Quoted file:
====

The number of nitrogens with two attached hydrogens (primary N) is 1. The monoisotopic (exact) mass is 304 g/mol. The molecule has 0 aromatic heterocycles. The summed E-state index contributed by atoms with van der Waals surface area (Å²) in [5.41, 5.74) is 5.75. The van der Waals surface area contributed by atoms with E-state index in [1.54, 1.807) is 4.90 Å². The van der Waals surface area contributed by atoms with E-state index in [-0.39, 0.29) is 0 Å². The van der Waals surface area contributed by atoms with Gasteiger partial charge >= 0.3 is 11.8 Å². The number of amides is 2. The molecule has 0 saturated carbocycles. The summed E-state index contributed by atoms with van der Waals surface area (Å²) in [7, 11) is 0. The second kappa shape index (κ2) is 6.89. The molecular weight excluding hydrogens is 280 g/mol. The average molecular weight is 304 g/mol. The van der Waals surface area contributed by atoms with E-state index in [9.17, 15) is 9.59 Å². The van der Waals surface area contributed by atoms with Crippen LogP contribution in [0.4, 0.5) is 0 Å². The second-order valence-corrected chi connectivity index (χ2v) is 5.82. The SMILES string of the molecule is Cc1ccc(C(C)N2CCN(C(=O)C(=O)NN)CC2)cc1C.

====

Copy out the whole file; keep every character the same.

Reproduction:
The number of nitrogens with two attached hydrogens (primary N) is 1. The monoisotopic (exact) mass is 304 g/mol. The molecule has 0 aromatic heterocycles. The summed E-state index contributed by atoms with van der Waals surface area (Å²) in [5.41, 5.74) is 5.75. The van der Waals surface area contributed by atoms with E-state index in [1.54, 1.807) is 4.90 Å². The van der Waals surface area contributed by atoms with E-state index in [-0.39, 0.29) is 0 Å². The van der Waals surface area contributed by atoms with Gasteiger partial charge >= 0.3 is 11.8 Å². The number of amides is 2. The molecule has 0 saturated carbocycles. The summed E-state index contributed by atoms with van der Waals surface area (Å²) in [7, 11) is 0. The second kappa shape index (κ2) is 6.89. The molecular weight excluding hydrogens is 280 g/mol. The average molecular weight is 304 g/mol. The van der Waals surface area contributed by atoms with E-state index in [9.17, 15) is 9.59 Å². The van der Waals surface area contributed by atoms with Crippen LogP contribution in [0.4, 0.5) is 0 Å². The second-order valence-corrected chi connectivity index (χ2v) is 5.82. The SMILES string of the molecule is Cc1ccc(C(C)N2CCN(C(=O)C(=O)NN)CC2)cc1C.